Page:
#8 J E Rudd

The Word of God

When I was a small child I believed in the omnipotence of God, and was terrified.  My parents weren’t particularly religious, but a girl in my class told me that if I misbehaved Jesus would know, and said it with sufficient conviction that it had to be true. The thought that everything I did was being scrutinised by some invisible, all-potent deity was cause enough to make me petrified of ill-behaving.  So instead I became introverted, studious and shy.  I would, however, read voraciously, and once I had got beyond the Bible, I started on everything else I could find.

I think I was about 17 when I realised that most of the religious tracts didn’t make logical or consistent sense.  By 22 I’d studied evolution, physics and chemistry to degree level and it was obvious that there was no divine intervention in the creation of the Universe and that it certainly hadn’t happened in 6 days.  I felt weirdly torn, knowing the facts on one hand, yet still unable to cast aside my belief in the Almighty.  It was, I imagined, never having even had a relationship, a bit like having an affair.  There was loyalty on one side, and the years of faithfulness, but then there was an illicit joy to be had in the secret of my new found knowledge.   I felt I had to make a decision between what I wanted and what I had, and with a sudden insight I realised that if God was omnipotent, He would already know what I was thinking my decision and the outcome.  This scared me even more, because I didn’t want Him to know that I had any doubts.  It came to me that if I filled my mind with enough stuff even God would be confused about what I was thinking; if I didn’t know myself, then how could the Lord know?

I had already read everything that came my way, but now I started to think that if I read everything that had ever been written, I would have so much knowledge that no-one, even God, could see through it to my own personal thoughts.  I set up camp in the University library, and began with A.  The staff didn’t take lightly to this, and by the close of the first day I had only read about four books before I was ejected.  I withdrew a dozen more to keep myself going until they re-opened in the morning, but even then I was beginning to wonder how I would keep up this task.  I would have to sleep at some point and then my dreams would be open to interpretation.  I sought out The Doc, a character that hung around the Uni, selling drugs to students.  Although I’d never used them, I was reliably informed that The Doc could supply substances that would keep me awake as well as ‘smart drugs’, although I had no idea what this meant.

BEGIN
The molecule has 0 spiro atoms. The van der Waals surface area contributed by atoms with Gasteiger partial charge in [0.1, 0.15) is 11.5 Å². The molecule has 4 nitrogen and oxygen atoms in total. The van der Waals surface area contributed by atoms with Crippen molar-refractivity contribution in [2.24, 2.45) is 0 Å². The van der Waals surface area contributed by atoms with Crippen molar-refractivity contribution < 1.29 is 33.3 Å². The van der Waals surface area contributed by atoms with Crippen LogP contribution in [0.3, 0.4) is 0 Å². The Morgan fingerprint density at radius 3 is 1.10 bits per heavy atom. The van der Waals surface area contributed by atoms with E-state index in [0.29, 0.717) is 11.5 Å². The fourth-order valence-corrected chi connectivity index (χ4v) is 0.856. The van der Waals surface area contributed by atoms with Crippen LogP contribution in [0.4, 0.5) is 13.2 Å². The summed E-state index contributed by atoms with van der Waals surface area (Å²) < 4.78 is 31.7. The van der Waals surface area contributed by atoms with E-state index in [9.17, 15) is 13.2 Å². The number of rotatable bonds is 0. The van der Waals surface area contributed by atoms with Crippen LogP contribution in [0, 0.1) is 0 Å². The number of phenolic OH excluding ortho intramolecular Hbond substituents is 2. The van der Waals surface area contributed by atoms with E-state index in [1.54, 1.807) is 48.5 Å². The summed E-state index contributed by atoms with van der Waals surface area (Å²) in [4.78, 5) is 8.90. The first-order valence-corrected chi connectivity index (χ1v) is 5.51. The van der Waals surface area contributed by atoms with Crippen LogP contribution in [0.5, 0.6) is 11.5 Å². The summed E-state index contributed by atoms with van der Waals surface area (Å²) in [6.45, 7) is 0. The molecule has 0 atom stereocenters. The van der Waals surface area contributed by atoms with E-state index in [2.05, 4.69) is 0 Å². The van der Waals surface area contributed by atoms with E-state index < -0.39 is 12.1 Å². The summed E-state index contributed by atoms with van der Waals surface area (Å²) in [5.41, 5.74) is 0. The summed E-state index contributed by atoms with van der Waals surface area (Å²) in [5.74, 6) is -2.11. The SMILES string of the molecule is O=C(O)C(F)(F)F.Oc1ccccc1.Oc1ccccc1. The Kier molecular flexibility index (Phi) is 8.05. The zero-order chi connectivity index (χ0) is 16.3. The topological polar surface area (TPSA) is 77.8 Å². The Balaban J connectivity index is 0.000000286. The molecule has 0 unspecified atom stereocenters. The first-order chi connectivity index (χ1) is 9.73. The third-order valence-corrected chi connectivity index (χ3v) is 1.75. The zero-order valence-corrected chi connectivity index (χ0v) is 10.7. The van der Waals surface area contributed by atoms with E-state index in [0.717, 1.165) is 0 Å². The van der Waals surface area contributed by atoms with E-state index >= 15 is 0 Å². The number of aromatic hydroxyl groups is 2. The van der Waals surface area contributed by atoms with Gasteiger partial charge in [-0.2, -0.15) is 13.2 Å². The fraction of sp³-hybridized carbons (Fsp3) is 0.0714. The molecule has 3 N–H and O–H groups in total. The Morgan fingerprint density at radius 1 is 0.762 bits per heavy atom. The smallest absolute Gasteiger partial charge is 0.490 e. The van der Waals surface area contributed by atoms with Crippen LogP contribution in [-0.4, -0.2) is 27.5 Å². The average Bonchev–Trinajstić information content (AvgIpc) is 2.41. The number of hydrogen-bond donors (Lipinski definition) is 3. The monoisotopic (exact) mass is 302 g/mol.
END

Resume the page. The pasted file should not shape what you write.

The Doc was as seedy looking as he sounded; gaunt and unhealthy looking but wearing what appeared to be expensive clothes.  I explained what I wanted and he laughed.  “I’ve just the thing,” he said, withdrawing a small pack from his inside jacket pocket, “this is a new drug, it’s called ‘Bon Mot’.  The effects are a bit like speed and a bit like LSD, it makes your brain process stuff faster and make new connections.”

“How much is it?”  I asked, wondering if I could afford this minor miracle.

“The first hit is on me,” The Doc said, “after that I only want your soul!”

I took the packet of pills, inconspicuous white things with a cross in the centre, thanking him profusely.  As soon as I got back to my digs I took one pill and within minutes I had settled down to read the first of my pile of books.  It seemed like about an hour later when I felt I was flagging, so I popped another pill and reached for the next book only to realise I had read it.  I had read all twelve.  I looked at my watch, and realised more time had passed than I had thought, but I had still read all of them in a very short duration.  What was more I remembered all the details and I was hungry for more.  Although it was still not midnight and the library wouldn’t be open until morning, I made my way back there.  Because I had studied physics and yet believed in the presence of an omniscient being, I now saw clearly that there was an easy way in.  Both I and the bricks were made of atoms, so all I had to do was to pass the atoms of myself between the spaces of the atoms of the walls. Once I was inside I started reading almost at once, but I soon discovered that it was actually easier to read several books simultaneously rather than one at a time.  I spread them out on the floor in front of me and scanned my eyes over the pages as they lay before me like a carpet.  Within hours I knew all the plants of the Earth, the secrets of the stars and every murderer that Hercule Poirrot would ever reveal.  By morning I had read every book in the library and I had run out of pills.

I left by the front door as the staff came in, hoping to track down The Doc, but instead I found myself mesmerised by words.  Everywhere I looked there were words – on hoardings, buses, on packets in supermarkets, on peoples’ skin.  Every two steps I took I stopped to read something.  I became confused about what I was reading and why.  I no longer remembered all of it, or what I had read during the night before.  And it no longer made sense either.  The ingredients of a cornflake packet were as significant as a religious tract; physics texts seemed like a shopping list.  And that was when I realised the Word of God was just meaningless scribbles.

J E Rudd
March 2013

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